Rogan Gregory, Closets
Rogan Gregory

The shape and dynamism of an ocean wave fascinates Rogan as much as the spherical sculptures of Brancusi, the perfection of rocks on the beach, and the way his Amish jacket has it's pockets on the inside in order to achieve the perfect utilitarian garment, completely devoid of decoration. Once into marine biology, Rogan realized at some point that it was too academic and fell into clothing design from a totally conceptual place. "I am visually literate," he says. "I see things and their process." Three-dimensional objects like furniture and mobiles are what keep Rogan interested in fashion, like the carrot shaped bottom of his favorite pant.

A huge fan of the uniform (he has worn the same pair of pants, designed and refined by him over ten years, for the last four months), with an emphasis on fabric, Rogan primarily buys anything traditional Japanese because they are a culture of "makers." They repair a piece of fabric or a garment until it becomes something new. Like his workwear kimono suggests, for him it is more about the love of textiles than strictly clothing. And the pants which Rogan feels no need to change for any occasion are a Western version of an Eastern pant, with the long rise and pockets in all of the right places for all of the right things, including his pocket knife for his time spent reductive landscaping. Growing up between the Midwest and Middle East has had its own aesthetic imprint.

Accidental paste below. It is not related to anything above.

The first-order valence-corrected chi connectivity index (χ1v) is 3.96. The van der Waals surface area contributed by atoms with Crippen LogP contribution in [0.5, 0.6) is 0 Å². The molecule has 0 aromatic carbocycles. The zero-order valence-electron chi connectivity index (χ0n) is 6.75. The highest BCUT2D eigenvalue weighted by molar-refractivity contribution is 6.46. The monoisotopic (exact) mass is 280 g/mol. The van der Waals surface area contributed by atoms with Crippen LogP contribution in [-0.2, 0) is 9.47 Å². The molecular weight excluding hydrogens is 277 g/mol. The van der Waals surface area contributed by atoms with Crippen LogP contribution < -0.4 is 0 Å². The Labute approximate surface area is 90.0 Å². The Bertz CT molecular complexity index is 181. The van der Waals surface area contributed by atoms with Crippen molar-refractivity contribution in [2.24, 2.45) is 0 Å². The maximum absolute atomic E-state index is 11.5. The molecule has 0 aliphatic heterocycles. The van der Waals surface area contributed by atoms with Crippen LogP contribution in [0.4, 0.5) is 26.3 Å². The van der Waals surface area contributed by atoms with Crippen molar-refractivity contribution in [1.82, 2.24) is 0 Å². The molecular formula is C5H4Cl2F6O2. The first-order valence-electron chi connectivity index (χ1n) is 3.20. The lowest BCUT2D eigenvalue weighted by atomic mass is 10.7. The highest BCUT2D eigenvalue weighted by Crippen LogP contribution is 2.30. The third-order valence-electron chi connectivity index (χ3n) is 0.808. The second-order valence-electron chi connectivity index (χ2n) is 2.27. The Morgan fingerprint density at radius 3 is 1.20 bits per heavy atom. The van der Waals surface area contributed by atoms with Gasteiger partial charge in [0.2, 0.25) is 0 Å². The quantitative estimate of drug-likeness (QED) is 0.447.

As a designer at Loomstate and ROGAN NYC, he describes his aesthetic mantra as "soulful minimalism," embodied in a button down shirt that is slowly shredding (my favorite kind!). He's so driven to simplicity that even the t-shirt isn't quite there-- he makes them out of one piece of fabric wrapped around the body in order to cut the number of seams from two to one. Rogan considers his monk-like devotion to his aesthetic, right down to his side braid, a sharp contrast to an industry catering to men who are so beaten down by the commercial convention of fashion that they stick to either their "bling" or their five-pockets jeans like glue. Preacher-like in mostly black and clean lines, everyone's trying to get control of one's purchases, as opposed to just letting people be themselves, he states. It’s all commerce and little creativity. For Rogan, evolution and constant change are inspiration-- for example, a set of carpets in his home were never quite "perfect" until they were faded by sunlight. "You want to control it, I try to control it, but you can’t. You just have to give in," exactly the wabisabi-type approach to thinking that Rogan has to take while he is doing one of the things he loves most: surfing.

If you love Rogan, you may also like Preston Davis, James Gillespie and Nick Fouquet.

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